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Retro Futurism in Structures – Architectural Wonders

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Retro-futurism in structures is undoubtedly a thing, though it feels impossible to believe that they exist. The structures are way beyond our imagination and give that feeling of maybe they live in parallel universes. The buildings are created in the same way the creators envisioned them; combining designs from the era, they were constructed but incorporating futuristic elements. The final product feels like something that has come out of a science fiction movie. Most often than not, people stand awestruck on seeing these structures without realising that the world is changing rapidly.

The Fiction Novel Inspired Walden 7

Ricardo Bofill envisioned a housing structure inspired by the science fiction novel Walden Two and made it a reality in the year 1975. Located in Barcelona, Spain, The Walden 7 included 446 residences which were built in 18 towers. This resulted in the formation of a labyrinth which was organised around courtyards. The builder wanted to provide an urban residence that included space for gardens, swimming pools and an area dedicated for gatherings. Currently, the buildings still function as apartment complexes; however, some of the units are combined to make a larger space. 

The Palace Of Bubbles- Palais Bulles

In the year 1989, the strange looking Palais Bulles was constructed on a cliff facing the Mediterranean Sea. The bulbous looking construction is usually a set for shoots and a venue for film festival get-togethers. This fantastic architecture is built in such a way that there is a lot of space and scope for moving around. 

The House of the Future- Monsanto

Named as the agrochemical giant, not many people know Monsanto to have created a house of the future in the year 1957, that too at Disneyland. To get a glimpse of the future, specifically of 1987, Monsanto collaborated with Disney Imagineers to create the house which was situated at the entrance of Tomorrowland. The house was made of synthetic material and fibreglass and was placed on a pedestal to allow rotation. Brought down in the year 1967, This house of the future, stood its ground for two weeks making it difficult to demolish, and finally gave in.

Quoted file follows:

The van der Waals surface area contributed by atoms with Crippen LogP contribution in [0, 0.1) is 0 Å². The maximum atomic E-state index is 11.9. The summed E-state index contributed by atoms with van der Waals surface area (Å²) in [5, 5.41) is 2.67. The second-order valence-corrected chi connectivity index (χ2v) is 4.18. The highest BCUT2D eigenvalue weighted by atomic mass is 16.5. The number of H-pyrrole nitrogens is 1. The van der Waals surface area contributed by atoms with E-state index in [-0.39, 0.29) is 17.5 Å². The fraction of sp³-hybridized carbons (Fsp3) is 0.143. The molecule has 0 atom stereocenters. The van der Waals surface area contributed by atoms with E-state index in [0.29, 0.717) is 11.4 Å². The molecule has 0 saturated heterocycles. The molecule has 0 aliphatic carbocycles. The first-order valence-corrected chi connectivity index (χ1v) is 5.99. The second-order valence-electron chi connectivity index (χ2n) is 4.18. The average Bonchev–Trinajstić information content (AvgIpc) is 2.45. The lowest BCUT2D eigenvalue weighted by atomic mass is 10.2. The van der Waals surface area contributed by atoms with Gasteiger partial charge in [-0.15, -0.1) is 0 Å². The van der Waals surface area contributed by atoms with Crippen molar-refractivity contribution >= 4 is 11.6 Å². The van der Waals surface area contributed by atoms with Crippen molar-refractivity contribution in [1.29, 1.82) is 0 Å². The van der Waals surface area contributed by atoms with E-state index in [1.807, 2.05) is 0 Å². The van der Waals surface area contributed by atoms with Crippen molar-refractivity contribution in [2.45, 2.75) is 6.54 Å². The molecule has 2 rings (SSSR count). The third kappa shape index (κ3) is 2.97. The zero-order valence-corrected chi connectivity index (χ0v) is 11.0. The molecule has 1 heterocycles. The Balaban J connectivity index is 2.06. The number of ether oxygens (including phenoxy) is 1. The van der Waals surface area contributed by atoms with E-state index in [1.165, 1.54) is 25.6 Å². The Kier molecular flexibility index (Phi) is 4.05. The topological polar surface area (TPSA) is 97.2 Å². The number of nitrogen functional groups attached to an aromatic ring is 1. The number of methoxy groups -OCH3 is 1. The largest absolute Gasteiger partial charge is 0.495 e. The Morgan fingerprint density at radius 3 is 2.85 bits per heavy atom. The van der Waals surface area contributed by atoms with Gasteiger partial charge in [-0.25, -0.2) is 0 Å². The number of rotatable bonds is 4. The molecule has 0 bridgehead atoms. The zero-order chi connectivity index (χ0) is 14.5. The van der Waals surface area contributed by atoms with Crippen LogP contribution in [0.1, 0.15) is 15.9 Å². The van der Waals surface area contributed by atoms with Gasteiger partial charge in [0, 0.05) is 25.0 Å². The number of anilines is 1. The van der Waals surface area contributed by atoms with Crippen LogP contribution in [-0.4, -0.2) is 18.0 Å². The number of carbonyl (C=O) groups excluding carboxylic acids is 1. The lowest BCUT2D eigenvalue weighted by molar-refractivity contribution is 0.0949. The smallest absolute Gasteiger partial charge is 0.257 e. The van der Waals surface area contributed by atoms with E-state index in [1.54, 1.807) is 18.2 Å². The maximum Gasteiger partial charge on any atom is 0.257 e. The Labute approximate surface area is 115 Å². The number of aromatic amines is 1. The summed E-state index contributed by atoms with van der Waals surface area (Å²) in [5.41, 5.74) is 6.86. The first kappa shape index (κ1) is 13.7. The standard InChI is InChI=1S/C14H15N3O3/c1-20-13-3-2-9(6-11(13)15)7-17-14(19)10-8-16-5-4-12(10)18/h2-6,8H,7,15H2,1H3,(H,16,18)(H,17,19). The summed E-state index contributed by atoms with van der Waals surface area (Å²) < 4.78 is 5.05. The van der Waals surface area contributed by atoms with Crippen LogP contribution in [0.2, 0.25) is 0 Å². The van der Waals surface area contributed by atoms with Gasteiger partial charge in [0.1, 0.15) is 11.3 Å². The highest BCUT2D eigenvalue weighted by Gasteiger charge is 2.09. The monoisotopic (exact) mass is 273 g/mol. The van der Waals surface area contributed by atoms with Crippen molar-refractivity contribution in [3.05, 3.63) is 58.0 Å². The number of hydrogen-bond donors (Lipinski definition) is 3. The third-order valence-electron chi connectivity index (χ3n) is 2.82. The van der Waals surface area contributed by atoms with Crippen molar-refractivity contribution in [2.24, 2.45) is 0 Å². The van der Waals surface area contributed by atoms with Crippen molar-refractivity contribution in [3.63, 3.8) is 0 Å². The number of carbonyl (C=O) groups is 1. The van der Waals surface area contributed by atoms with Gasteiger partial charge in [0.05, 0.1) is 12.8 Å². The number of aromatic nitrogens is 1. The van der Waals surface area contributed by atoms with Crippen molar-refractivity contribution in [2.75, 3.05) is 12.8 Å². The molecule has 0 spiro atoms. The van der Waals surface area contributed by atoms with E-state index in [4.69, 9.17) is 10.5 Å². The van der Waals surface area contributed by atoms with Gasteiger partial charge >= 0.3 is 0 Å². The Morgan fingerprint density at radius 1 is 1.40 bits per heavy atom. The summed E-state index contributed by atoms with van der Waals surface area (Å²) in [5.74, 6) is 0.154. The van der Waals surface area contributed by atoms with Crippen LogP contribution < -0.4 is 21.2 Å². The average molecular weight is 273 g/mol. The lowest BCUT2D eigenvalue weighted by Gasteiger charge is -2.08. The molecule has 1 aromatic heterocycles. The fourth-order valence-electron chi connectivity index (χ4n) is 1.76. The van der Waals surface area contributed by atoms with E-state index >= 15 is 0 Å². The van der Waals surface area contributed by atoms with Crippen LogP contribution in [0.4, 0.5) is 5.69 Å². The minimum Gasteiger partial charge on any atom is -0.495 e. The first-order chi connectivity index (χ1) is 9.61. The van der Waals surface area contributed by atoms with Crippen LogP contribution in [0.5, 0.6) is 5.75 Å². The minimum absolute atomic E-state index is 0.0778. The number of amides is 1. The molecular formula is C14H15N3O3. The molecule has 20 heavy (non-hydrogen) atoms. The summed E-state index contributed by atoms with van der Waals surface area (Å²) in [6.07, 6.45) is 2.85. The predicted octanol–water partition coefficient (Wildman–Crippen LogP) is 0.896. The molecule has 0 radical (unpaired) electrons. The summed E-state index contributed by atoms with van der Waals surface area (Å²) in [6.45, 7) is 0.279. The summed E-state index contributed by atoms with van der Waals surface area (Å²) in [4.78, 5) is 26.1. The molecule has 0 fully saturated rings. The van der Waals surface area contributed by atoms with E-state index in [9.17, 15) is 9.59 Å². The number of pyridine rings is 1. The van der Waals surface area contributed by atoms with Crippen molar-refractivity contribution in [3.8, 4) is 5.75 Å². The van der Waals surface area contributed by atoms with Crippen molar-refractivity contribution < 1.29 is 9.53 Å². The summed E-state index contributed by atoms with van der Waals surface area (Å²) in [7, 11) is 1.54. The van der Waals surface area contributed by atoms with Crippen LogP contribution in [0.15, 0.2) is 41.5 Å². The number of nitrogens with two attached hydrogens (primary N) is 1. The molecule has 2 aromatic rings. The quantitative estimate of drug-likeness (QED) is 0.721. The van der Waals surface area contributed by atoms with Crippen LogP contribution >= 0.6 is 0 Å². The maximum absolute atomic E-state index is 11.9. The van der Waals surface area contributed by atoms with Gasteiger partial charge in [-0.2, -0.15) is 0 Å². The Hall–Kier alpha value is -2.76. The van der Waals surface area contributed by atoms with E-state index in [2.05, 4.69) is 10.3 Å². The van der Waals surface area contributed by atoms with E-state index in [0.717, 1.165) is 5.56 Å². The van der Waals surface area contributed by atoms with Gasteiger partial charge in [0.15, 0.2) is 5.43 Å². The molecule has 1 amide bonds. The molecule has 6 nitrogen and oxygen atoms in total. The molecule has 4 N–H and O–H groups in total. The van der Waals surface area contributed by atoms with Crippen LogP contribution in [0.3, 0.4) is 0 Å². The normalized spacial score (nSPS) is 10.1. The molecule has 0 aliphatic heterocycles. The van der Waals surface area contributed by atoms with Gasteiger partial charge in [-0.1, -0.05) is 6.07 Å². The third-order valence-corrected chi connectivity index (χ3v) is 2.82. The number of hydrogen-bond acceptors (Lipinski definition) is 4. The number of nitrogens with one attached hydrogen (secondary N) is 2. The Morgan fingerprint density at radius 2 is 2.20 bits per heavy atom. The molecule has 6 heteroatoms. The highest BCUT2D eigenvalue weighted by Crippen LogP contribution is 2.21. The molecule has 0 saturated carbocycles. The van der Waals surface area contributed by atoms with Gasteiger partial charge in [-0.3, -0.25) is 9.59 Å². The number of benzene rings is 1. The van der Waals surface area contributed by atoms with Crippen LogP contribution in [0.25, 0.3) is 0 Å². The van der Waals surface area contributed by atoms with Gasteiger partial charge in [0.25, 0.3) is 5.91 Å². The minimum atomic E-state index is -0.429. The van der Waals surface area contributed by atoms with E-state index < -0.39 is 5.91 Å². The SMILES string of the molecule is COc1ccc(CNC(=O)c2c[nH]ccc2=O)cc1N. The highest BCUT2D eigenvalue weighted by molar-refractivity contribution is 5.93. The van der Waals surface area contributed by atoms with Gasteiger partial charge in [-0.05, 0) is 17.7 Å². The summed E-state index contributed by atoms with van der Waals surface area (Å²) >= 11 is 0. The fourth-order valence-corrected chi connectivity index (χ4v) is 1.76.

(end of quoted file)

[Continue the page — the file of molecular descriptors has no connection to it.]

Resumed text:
The Unusual Habitat 67

With 146 residences and numerous networks of walkways and interlocking formations, the Habitat 67 was initially built only to accommodate the World’s Fair in 1967. This was conceived by Moshe Safdie, the architect, with a vision of maximising the space and natural environment in an urban environment thereby improving the quality of life. The architect wanted to build a large complex; however, he wasn’t able to move forward with his aims due to budget constraints.

The First Capsule Tower – The Nakagin Capsule

The first of its kind, this tower is a fantastic example of how the Japanese worked. Built post-war, this extraordinary capsule was the first to be developed for permanent use. The capsule is still in use even though a part of it has been abandoned due to deterioration.

Jenga Resembling Tbilisi Roads Ministry Building

The completion of this Jenga-like tower was in the year 1975, designed specifically for the Ministry of Highway Construction in Georgia. Redesigned as the Bank of Georgia, this structure has been renovated and modernised by building a glass cube entrance. The stacking structure allows for parking provision and garden space below.